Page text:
int ding[] = {1,2,3,2,3,2,3,2,2,2,2,2,3,2,3,2,3,2,2,3,3,2,2,2,2};  
 // Play with this value  
 int timeDelay = 155;  
 int signalPin = 13;  
 int numberOfTransmissions = 19;  
 int numberOfSignalInTransmission = (sizeof(ding)/sizeof(int)) - 1;  
 void setup() {  
   Serial.begin(9600);  
   pinMode(transmitPin, OUTPUT);  
   pinMode(signalPin, OUTPUT);  
   delay(2000);  
  // wait 3 seconds, then transmit the payload  
  int highLength = 0;  
  int lowLength = 0;  
  for(int y = 105; y < 415; y=y+10) {  
  for(int x = 0; x < numberOfTransmissions; x++) {  
   if(x % 2 == 0)  
    digitalWrite(signalPin, HIGH);   
   else  
    digitalWrite(signalPin, LOW);  
   for(int i = 0; i < numberOfSignalInTransmission; i++) {  
    switch(ding[i]) {  
     case 1:  
      lowLength = 3;  
      highLength = 119;  
     break;  
     case 3:  
      lowLength = 3;  
      highLength = 11;  
     break;  
     case 2:  
      lowLength = 11;  
      highLength = 3;  
     break;  
     case 4:  
      lowLength = 5;  
      highLength = 5;  
     break;  
     case 5:  
      lowLength = 42;  
      highLength = 2;  
     break;  
    }  
    // transmit HIGH signal  
    digitalWrite(transmitPin, HIGH);    
    delayMicroseconds(highLength*y);  
    // transmit LOW signal  
    digitalWrite(transmitPin,LOW);    
    delayMicroseconds(lowLength*y);   
   }  
  }  
  }  
 }  
 void loop() { }  

The transmitter comes with 3 or 4 pins depending on if it has an onboard antenna or not.  The antenna is absolutely critical; I had a receiver that came without one and it would rarely pick up any signals unless I held a bit of mettle over the solder point where the antenna was supposed to be.

The pins from left to right if you are holding it facing you are: Digital receiver (hook to digital pin 7 for the code above), Power (Vcc 3.3V or 5V, they can usually go up to 12V for increased range), Ground.

The code above is designed with three nested for loops.

The inner most simply takes the ding[] array, converts it back into the values from the normalized columns in your excel document using a case statement, and transmits them. I did not need the last two case statements in this instance.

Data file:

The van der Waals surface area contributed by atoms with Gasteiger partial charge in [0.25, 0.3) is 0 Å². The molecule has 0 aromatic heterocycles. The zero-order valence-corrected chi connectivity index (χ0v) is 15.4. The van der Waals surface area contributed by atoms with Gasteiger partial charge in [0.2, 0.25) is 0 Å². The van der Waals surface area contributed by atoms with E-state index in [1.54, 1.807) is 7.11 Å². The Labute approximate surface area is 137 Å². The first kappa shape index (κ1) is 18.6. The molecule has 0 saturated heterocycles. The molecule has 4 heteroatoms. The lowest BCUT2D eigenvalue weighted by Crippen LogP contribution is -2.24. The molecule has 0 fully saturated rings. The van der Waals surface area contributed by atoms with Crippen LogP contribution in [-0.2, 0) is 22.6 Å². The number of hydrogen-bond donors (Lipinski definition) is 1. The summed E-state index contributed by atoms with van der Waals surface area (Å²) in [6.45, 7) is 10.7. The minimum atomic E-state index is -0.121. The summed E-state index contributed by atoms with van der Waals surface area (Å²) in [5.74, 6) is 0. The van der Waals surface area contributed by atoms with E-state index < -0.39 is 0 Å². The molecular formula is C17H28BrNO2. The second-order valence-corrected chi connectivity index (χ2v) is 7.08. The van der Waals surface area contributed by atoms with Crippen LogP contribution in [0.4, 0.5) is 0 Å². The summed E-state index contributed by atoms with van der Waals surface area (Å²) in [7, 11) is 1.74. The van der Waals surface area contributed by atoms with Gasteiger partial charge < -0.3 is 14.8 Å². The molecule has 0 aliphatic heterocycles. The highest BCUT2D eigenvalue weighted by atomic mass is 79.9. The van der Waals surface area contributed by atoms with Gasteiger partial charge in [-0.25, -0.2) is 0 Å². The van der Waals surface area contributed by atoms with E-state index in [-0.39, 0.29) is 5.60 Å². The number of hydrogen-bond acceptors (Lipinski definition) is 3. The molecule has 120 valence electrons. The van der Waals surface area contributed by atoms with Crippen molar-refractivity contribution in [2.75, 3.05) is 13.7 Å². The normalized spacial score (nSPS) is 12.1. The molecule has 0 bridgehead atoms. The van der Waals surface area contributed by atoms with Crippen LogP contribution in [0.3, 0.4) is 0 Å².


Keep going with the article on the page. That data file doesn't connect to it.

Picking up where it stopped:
The next one out specifies how many times you want to send the pattern; most remotes transmit a repeating pattern several times so there is no point is storing multiple copies of the same pattern if we can just loop through it several times.

The outermost loop is very important.  It adjusts the length of the signals you are sending out, how long each high/low signal should be held for before moving on to the next.  The remotes I have seen use a value in the high 200s or low 300s for this.  Finding the precise number can be quite difficult though, so looping through a range that increments by 10 microseconds is a much faster way to at least figure out if you are on the right track before trying to narrow the signal down.

------------------------
Unfortunately it looks like the website I used to figure this all out has gone offline, which is a bummer because it had very detailed step-by-step instructions and was the only set of instructions I could find that I was able to understand clearly enough to figure this all out.

I believe this is the original site I got my tutorial from that is no longer active.
However, here is another site that looks almost as good.